Coffee and Tea and Cocoa…

coffee and tea

Ah, a cold night, a warm fire, and a hot cup of coffee or tea: the definition of coziness. But, how do you choose what to drink? Taste? Price? Health? Research is beginning to document that coffee, tea and even cocoa have health benefits, although there is some conflicting information due to the newness of the research. That said, let's explore some of the upsides and downsides of each choice, so you can settle by the fire with the perfect cup for you.


  • The botanical name for tea is Camellia sinensis.
  • People have been drinking hot tea beverages tor over 4,700 years.
  • Tea contains over 4,000 chemical compounds, encompassing a large class of antioxidants known as catechins. which includes a smaller group called polyphenols, and—at least until new research comes in—the active ingredient currently being studied is epigallocatechin gallate (EGCG).
  • A cup of green tea contains between 15 and 50 milligrams of caffeine, depending on the length of time the bag steeps.


​In Traditional Chinese Medicine, green tea is classified as a leading health giving substance. Active ingredients include catechin and L-theanine. Catechin acts as an antioxidant molecule that scavenges and destroys free radicals, illness-producing molecules in the blood and brain. This essential process helps explain how green tea can function in so many ways in our body, i.e. fight cancer, decrease high blood pressure, and diminish inflammatory bowel disease, diabetes, liver disease, and neurodegenerative diseases like Alzheimers and Parkinson's. All of these health conditions arc caused, in part, by excessive freeradical production in the body.

​The amino acid L~theanine, found almost exclusively in the tea plant, actively alters the attention networks of the brain, According to results of human trials announced in September 2007, John Foxe, Ph.D., professor of neuroscience, biology' and psychology at City College of the City University of New York, found that theanine Ls absorbed by the small intestine, enters the blood stream and crosses the blood-brain barrier where it affects the brain's neurotransmitters and increases alpha brain-wave activity. The result is a calmer, yet more alert, state of mind.


All tea leaves contain fluoride, and more mature leaves contain as much as 10-20 times the levels of fluoride as in the young leaves of the same plant. According to the Canadian organization Parents of Fluoride Poisoned Children, the fluoride content in mature green tea leaves is much higher than the maximum contaminant level allowed.


  • Coffee, botanical name Coffea arabica, has been consumed as far back as the tenth century, when Ethiopian highlanders first cultivated the coffee bean.
  • Coffee contains hundreds of compounds, including substantial amounts of magnesium, potassium, vitamin B-3, lignans, and a class of antioxidants called polyphenols.
  • One eight-ounce cup of coffee contains approximately 85 milligrams of caffeine, depending on how much coffee is used per cup of water.
  • In the past two decades, there have been more than 19,000 studies conducted on coffee.
  • According to the U.S. Department of Agriculture, Americans, on average, drink 1.64 cups of coffee a day.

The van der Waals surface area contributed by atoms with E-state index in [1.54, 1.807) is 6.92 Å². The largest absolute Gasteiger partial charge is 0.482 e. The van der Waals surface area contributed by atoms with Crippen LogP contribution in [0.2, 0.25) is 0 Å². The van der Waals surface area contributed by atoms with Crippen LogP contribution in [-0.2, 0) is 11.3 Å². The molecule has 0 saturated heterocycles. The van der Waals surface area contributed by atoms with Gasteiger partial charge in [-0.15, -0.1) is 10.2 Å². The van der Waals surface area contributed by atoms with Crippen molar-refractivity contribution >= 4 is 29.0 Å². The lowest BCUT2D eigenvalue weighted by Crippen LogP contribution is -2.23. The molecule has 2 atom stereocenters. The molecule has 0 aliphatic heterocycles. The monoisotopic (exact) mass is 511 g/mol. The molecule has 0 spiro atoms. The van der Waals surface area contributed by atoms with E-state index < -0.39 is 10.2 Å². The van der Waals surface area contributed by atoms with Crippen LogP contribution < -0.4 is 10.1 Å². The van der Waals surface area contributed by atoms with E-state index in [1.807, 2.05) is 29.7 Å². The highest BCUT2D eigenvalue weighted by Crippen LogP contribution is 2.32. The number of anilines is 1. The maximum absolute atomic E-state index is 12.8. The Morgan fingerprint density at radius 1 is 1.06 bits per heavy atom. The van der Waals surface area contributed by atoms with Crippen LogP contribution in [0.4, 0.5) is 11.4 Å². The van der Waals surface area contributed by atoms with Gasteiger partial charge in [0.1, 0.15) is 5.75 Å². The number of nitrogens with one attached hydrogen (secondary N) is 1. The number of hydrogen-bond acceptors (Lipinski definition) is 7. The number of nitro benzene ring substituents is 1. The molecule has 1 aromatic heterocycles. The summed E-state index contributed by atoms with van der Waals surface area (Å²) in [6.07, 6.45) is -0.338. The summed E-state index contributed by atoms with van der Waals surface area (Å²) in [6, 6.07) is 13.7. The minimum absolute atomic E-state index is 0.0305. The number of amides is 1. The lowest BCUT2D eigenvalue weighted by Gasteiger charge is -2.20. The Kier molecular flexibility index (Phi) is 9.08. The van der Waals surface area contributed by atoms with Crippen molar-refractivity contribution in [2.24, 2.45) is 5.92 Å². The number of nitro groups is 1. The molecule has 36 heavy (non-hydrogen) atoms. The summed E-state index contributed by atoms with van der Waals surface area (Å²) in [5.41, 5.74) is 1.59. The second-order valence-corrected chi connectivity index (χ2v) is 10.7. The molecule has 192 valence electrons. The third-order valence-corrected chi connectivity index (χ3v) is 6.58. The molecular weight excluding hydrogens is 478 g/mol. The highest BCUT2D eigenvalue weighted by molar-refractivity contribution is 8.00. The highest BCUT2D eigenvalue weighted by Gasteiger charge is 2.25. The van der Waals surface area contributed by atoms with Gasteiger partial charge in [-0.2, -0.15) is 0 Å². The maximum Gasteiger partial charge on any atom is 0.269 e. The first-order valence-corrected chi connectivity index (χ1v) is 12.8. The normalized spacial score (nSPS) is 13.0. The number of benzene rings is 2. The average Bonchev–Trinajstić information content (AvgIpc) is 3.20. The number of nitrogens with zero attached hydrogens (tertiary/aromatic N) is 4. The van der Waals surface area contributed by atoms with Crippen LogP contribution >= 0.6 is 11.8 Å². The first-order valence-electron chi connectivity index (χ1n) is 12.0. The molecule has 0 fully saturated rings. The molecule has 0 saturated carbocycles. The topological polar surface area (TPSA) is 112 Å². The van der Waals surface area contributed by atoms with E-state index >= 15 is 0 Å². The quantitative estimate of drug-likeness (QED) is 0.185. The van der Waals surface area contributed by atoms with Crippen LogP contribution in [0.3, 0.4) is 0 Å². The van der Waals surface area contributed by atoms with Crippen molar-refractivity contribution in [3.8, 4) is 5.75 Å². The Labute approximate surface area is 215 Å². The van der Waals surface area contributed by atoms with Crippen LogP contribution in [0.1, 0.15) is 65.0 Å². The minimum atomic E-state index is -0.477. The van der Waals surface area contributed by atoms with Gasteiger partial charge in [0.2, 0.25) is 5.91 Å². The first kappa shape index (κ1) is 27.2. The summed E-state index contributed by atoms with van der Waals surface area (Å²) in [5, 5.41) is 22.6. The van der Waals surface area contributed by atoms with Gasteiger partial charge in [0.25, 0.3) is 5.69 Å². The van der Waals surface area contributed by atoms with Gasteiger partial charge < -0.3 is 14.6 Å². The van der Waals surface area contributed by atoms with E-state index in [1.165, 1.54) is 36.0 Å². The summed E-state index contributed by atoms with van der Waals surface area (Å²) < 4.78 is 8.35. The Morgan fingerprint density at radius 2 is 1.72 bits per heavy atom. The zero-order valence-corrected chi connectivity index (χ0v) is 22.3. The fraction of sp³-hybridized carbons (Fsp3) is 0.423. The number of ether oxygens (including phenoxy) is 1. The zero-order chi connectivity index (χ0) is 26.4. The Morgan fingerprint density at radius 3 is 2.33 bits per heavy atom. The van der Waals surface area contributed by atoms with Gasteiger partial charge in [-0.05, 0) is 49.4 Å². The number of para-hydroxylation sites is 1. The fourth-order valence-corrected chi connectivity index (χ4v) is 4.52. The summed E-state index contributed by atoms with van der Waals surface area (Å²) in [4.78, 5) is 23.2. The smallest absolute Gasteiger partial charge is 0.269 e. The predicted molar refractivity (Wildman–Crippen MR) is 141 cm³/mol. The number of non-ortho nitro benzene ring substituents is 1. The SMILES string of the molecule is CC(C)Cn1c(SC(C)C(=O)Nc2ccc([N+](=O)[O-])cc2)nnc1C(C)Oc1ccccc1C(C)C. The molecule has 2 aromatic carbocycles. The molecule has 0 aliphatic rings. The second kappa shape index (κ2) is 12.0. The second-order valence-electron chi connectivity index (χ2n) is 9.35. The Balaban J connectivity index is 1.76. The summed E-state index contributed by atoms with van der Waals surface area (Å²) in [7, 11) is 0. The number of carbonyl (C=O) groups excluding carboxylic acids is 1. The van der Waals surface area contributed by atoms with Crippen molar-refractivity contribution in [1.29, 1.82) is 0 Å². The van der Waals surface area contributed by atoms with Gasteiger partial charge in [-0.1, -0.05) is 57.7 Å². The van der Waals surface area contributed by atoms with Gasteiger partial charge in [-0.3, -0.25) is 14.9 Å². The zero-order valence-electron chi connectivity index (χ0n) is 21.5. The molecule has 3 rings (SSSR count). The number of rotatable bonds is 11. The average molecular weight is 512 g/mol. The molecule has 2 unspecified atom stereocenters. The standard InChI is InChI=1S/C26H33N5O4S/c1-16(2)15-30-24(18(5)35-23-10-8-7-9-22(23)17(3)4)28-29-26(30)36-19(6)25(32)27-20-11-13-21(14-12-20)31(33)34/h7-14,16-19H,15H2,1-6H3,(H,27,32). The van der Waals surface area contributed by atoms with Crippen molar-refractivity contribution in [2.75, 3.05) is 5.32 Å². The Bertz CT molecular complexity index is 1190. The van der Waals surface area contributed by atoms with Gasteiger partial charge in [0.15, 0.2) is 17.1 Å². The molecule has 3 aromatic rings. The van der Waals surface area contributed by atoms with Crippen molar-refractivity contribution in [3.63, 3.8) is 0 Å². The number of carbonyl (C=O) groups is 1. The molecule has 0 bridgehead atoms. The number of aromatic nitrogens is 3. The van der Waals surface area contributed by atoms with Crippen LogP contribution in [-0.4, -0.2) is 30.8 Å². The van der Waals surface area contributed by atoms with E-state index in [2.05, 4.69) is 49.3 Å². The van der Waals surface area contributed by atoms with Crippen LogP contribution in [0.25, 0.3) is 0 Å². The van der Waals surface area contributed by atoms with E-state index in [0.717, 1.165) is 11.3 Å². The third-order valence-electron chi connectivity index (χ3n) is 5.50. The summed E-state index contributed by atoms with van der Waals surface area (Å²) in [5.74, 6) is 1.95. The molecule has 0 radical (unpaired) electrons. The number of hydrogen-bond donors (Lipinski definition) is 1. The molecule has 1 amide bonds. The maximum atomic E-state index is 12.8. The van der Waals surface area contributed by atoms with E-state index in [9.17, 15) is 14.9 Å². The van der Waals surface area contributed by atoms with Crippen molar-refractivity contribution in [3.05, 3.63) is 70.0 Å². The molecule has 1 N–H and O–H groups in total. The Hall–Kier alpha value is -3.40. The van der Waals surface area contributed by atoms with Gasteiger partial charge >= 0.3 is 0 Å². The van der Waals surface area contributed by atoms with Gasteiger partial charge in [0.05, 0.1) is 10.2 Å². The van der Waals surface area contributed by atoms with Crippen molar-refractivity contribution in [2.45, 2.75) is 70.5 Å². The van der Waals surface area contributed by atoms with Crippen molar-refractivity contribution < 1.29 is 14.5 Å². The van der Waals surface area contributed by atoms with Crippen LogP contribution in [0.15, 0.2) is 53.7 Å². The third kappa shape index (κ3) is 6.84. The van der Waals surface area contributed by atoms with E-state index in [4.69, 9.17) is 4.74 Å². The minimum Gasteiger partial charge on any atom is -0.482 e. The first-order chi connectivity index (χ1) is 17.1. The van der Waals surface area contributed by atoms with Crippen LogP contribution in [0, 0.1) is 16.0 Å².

​According to Dr. Andrew Weil, the most clear-cut findings about the benefits of coffee come from a 20- year study that followed approximately 84.000 women and 44,000 men. Published in die May 2, 2006. issue of Circulation, the study concluded that drinking coffee isn't harmful to cardiovascular health and may even be somewhat beneficial. Dr. James Coughlin, a toxicology and safety consultant, says that some scientific evidence suggests that one cup of coffee can decrease the risk of Parkinson's and Alzheimer's diseases, kidney stones, gallstones, depression and even suicide by SO percent. This may result from the antioxidant properties of the polyphenols, although firm, repeatable research has not yet borne that out.

​It s also reported that coffee may reduce the risk of type 2 diabetes. This finding is based on a review of nine studies published in the July 6, 2005, issue of the Journal of the American Medical Association, but it conflicts with earlier evidence suggesting that coffee can reduce insulin sensitivity, which would increase the risk of diabetes. To confuse matters further, a study published in the February, 2006, issue of Diabetes Care found that decaf lowers the risk of diabetes, suggesting that something other than caffeine may be responsible for any protection coffee provides.


​Certainly there is a downside to drinking coffee: well-documented side effects include increased anxiety, insomnia, tremor and irregular heartbeat, Coffee can also irritate the digestive system, bladder and prostate.

​In my work as a nutritionist. I've heard quite a few older women tell me they only had hot Hashes on days when they drank coffee. One client couldn't believe me when I suggested that connection. Several months later, I met her downtown, where she came up to me and confirmed that her hot flashes disappeared when she stopped drinking coffee.


​Whether you decide to drink coffee or green tea, cocoa or herbal teas, drink the best quality, preferably organically harvested and Fair Trade Certified, you can afford. By purchasing quality beverages, we can improve the health of our bodies, our soil, our water, our air, and our future. An;d, tune in lo your own body. You know your body better than anyone else. The way coffee or tea affects you is your best guide to whether or not you should be drinking it and, if so, how much. After you're tuned in, when you curl up by the fire with a warm cup of whatever, you can truly enjoy the the warmth, closeness and the coziness of it all!